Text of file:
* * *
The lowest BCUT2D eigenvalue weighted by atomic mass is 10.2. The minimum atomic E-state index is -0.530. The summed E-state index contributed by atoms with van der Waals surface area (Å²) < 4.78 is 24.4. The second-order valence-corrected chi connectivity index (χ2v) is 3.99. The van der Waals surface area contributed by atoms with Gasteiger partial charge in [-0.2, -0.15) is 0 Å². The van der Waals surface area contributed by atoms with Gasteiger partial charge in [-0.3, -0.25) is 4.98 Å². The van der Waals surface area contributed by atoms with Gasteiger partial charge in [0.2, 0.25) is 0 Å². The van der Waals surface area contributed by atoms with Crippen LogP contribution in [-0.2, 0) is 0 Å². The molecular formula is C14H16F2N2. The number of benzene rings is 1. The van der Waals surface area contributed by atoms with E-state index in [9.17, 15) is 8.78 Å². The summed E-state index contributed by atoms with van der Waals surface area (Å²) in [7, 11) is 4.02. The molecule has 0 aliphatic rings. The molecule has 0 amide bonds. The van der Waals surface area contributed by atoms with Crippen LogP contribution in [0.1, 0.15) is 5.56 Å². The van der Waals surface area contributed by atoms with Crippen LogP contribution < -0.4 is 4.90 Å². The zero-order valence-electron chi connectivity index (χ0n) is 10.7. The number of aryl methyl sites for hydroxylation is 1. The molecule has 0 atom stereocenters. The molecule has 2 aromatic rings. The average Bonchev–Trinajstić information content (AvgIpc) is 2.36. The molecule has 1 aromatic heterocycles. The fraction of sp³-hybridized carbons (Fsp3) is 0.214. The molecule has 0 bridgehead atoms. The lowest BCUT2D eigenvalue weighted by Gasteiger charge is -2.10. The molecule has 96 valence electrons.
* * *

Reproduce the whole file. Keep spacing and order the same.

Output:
The lowest BCUT2D eigenvalue weighted by atomic mass is 10.2. The minimum atomic E-state index is -0.530. The summed E-state index contributed by atoms with van der Waals surface area (Å²) < 4.78 is 24.4. The second-order valence-corrected chi connectivity index (χ2v) is 3.99. The van der Waals surface area contributed by atoms with Gasteiger partial charge in [-0.2, -0.15) is 0 Å². The van der Waals surface area contributed by atoms with Gasteiger partial charge in [-0.3, -0.25) is 4.98 Å². The van der Waals surface area contributed by atoms with Gasteiger partial charge in [0.2, 0.25) is 0 Å². The van der Waals surface area contributed by atoms with Crippen LogP contribution in [-0.2, 0) is 0 Å². The molecular formula is C14H16F2N2. The number of benzene rings is 1. The van der Waals surface area contributed by atoms with E-state index in [9.17, 15) is 8.78 Å². The summed E-state index contributed by atoms with van der Waals surface area (Å²) in [7, 11) is 4.02. The molecule has 0 aliphatic rings. The molecule has 0 amide bonds. The van der Waals surface area contributed by atoms with Crippen LogP contribution in [0.1, 0.15) is 5.56 Å². The van der Waals surface area contributed by atoms with Crippen LogP contribution < -0.4 is 4.90 Å². The zero-order valence-electron chi connectivity index (χ0n) is 10.7. The number of aryl methyl sites for hydroxylation is 1. The molecule has 0 atom stereocenters. The molecule has 2 aromatic rings. The average Bonchev–Trinajstić information content (AvgIpc) is 2.36. The molecule has 1 aromatic heterocycles. The fraction of sp³-hybridized carbons (Fsp3) is 0.214. The molecule has 0 bridgehead atoms. The lowest BCUT2D eigenvalue weighted by Gasteiger charge is -2.10. The molecule has 96 valence electrons.